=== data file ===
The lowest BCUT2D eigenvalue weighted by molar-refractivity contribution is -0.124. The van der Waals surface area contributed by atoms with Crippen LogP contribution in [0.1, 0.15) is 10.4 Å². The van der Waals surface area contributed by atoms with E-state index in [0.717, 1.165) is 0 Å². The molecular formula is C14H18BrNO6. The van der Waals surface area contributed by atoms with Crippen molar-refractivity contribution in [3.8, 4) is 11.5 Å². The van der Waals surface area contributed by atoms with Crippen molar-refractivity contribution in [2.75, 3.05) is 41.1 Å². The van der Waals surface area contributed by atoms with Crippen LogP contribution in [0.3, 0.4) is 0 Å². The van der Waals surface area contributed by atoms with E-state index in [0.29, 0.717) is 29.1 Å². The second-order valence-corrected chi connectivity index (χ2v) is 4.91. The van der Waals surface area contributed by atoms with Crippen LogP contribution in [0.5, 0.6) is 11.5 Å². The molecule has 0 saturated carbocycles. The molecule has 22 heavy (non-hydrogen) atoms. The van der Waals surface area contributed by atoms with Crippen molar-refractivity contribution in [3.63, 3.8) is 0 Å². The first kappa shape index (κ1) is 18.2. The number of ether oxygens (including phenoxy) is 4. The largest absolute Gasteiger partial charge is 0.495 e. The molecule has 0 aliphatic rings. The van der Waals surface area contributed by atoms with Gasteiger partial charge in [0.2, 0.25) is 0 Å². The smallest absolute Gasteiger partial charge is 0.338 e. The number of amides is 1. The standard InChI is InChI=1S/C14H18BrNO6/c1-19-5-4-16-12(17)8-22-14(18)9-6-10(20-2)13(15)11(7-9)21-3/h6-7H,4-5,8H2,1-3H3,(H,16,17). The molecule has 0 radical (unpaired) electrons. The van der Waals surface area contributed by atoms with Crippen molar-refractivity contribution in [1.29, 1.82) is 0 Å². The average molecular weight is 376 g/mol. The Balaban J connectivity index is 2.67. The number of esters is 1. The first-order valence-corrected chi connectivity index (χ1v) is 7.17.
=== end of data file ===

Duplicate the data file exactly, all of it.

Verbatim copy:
The lowest BCUT2D eigenvalue weighted by molar-refractivity contribution is -0.124. The van der Waals surface area contributed by atoms with Crippen LogP contribution in [0.1, 0.15) is 10.4 Å². The van der Waals surface area contributed by atoms with E-state index in [0.717, 1.165) is 0 Å². The molecular formula is C14H18BrNO6. The van der Waals surface area contributed by atoms with Crippen molar-refractivity contribution in [3.8, 4) is 11.5 Å². The van der Waals surface area contributed by atoms with Crippen molar-refractivity contribution in [2.75, 3.05) is 41.1 Å². The van der Waals surface area contributed by atoms with Crippen LogP contribution in [0.3, 0.4) is 0 Å². The van der Waals surface area contributed by atoms with E-state index in [0.29, 0.717) is 29.1 Å². The second-order valence-corrected chi connectivity index (χ2v) is 4.91. The van der Waals surface area contributed by atoms with Crippen LogP contribution in [0.5, 0.6) is 11.5 Å². The molecule has 0 saturated carbocycles. The molecule has 22 heavy (non-hydrogen) atoms. The van der Waals surface area contributed by atoms with Crippen molar-refractivity contribution in [3.63, 3.8) is 0 Å². The first kappa shape index (κ1) is 18.2. The number of ether oxygens (including phenoxy) is 4. The largest absolute Gasteiger partial charge is 0.495 e. The molecule has 0 aliphatic rings. The van der Waals surface area contributed by atoms with Gasteiger partial charge in [0.2, 0.25) is 0 Å². The smallest absolute Gasteiger partial charge is 0.338 e. The number of amides is 1. The standard InChI is InChI=1S/C14H18BrNO6/c1-19-5-4-16-12(17)8-22-14(18)9-6-10(20-2)13(15)11(7-9)21-3/h6-7H,4-5,8H2,1-3H3,(H,16,17). The molecule has 0 radical (unpaired) electrons. The van der Waals surface area contributed by atoms with Crippen molar-refractivity contribution in [1.29, 1.82) is 0 Å². The average molecular weight is 376 g/mol. The Balaban J connectivity index is 2.67. The number of esters is 1. The first-order valence-corrected chi connectivity index (χ1v) is 7.17.